History of Scots
This resource features a short animation, a text resource and audio clips which provide examples of how Scots has been used over the last 400 years. There's also a longer, PDF version of the resource which can be downloaded with the audio clips and used offline.
How to use this resource
Scots is one of the three indigenous languages of Scotland and forms an integral part of our heritage and cultural life. It plays a vital role in children’s and young people’s learning about Scotland. The ‘3-18 Literacy and English Review’ recognises that Scots can make a strong contribution to the development of children’s and young people’s literacy skills.
Including Scots as part of Curriculum for Excellence can help motivate some learners and their families by showing them that the language they use at home is valued. Both the SQA Scots Language Award and Scottish Studies Award have seen increased uptake since being launched.
- Have your studies of Scotland featured Scots language?
- Have you explored how learning Scots can often improve your learners’ development of their wider literacy skills?
- Have you explored how using Scots in learning settings can often improve learners’ engagement and attainment?
- Has your school considered offering either Award to learners?
The audios in the zip file above are made up of readings in Scots from various eras in Scotland's history.
These recordings were done in partnership between Education Scotland and The Royal Conservatoire of Scotland RCS. The performers reading are current and former students at the RCS. They were coached by Jean Sangster, Head of Voice and the Centre for Voice in Performance at RCS. The readings were recorded in the RCS Recording Studio by Recording Studio Engineer Bob Whitney.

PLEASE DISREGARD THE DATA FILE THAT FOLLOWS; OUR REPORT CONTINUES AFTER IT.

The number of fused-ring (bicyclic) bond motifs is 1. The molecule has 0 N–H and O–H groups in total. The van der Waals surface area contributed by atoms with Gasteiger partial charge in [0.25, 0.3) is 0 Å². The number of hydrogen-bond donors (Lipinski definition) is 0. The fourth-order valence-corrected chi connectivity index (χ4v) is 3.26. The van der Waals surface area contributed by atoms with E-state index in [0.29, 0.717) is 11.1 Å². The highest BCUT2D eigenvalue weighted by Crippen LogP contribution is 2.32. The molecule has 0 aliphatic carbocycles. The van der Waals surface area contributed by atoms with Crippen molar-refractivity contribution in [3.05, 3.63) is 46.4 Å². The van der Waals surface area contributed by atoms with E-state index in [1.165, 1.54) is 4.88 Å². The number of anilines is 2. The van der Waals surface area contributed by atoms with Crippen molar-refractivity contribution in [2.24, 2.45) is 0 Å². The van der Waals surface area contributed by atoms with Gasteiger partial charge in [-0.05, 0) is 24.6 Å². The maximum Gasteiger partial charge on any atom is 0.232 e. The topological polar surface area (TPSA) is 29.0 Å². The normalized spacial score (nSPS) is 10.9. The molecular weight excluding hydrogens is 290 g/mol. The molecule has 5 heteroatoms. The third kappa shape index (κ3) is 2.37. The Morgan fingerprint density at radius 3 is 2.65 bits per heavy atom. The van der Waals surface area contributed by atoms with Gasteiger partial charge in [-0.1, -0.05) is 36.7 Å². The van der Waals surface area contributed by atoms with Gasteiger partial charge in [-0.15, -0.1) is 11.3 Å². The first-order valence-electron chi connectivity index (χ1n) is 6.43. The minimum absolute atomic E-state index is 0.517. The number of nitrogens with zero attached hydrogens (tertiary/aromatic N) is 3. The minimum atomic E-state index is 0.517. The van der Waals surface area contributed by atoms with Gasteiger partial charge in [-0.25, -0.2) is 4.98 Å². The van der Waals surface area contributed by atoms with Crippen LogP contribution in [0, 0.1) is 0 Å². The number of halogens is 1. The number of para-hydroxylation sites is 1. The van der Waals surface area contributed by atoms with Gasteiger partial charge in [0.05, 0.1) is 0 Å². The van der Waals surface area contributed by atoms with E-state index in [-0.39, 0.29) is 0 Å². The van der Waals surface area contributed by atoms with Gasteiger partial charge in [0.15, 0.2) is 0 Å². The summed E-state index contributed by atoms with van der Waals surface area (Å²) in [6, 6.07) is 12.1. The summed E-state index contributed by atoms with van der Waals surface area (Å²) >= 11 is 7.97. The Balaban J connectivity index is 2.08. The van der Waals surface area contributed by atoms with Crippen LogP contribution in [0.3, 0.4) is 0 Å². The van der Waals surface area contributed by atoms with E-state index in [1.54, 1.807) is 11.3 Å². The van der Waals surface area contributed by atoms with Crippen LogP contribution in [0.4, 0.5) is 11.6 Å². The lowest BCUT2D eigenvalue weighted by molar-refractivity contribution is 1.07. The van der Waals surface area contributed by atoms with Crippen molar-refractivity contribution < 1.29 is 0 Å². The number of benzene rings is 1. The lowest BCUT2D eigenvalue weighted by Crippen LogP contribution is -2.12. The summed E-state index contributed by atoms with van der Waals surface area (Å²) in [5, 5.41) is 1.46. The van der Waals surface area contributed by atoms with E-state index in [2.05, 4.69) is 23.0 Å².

The Royal Conservatoire of Scotland is ranked number three in the world for performing art education.
Audio recordings include:
What is the Scots language?
1. The Scots Language Today, read by Simon Hall
The beginnings of the Scots Language - Scots during the Middle Ages
2. From the Statutes of the Scottish Parliament, read by Adam Stevenson, BA Acting
3. John Barbour – The Brus, read by Katie Barnett, BA Musical Theatre
4. William Dunbar – My Heid Did Yak, read by Euan McCormack, BA Musical Theatre
5. Robert Henryson – The Preaching of the Swallow, read by Emma Hindle, BA Acting
Scots during Renaissance and Reformation times
6. John Knox – The History of the Reformation, read by Michael Abubakar, BA Acting
7. James VI – Reulis and Cautelis, read by Nicholas Ralph, BA Acting
8. James VI – Counterblast Against Tobacco, read by Nicholas Ralph, BA Acting
Scots in the seventeenth and eighteenth centuries
9. William Drummond – Sleepe, Silence Child, read by Megan McGuire, BA Musical Theatre
10. Robert Ayton – To View Thy Beauty Well, read by Michael Abubakar, BA Acting
11. Robert Fergusson – Auld Reikie, read by Ainsley Jordan, BA Acting
12. Robert Burns – Address to the Deil, read by Duncan Brown, BA Musical Theatre
Scots in the Romantic Age and Victorian times
13. Sir Walter Scott – Old Mortality, read by Ainsley Jordan, BA Acting
14. James Hogg – Confessions of a Justified Sinner, read by Christopher Marshall, BA Musical Theatre
15. Janet Hamilton – Oor location, read by Emma Hindle, BA Acting
16. The Scotchman Journal, read by Katie Barnett, BA Musical Theatre
Scots in the twentieth century
17. Charles Murray – A Sough O’ War, read by Euan McCormack, BA Musical Theatre
18. Hugh MacDairmid – A Drunk Man Looks at the Thistle, read by Duncan Brown, BA Musical Theatre
19. Sydney Goodsir Smith – The Grace of God and The Meth Drinker, read by Adam Stevenson, BA Acting
20. Hamish Henderson – The Freedom Come All Ye, sung by Megan McGuire, BA Musical Theatre
21. WL Lorimer – The New Testament in Scots, read by Christopher Marshall, BA Musical Theatre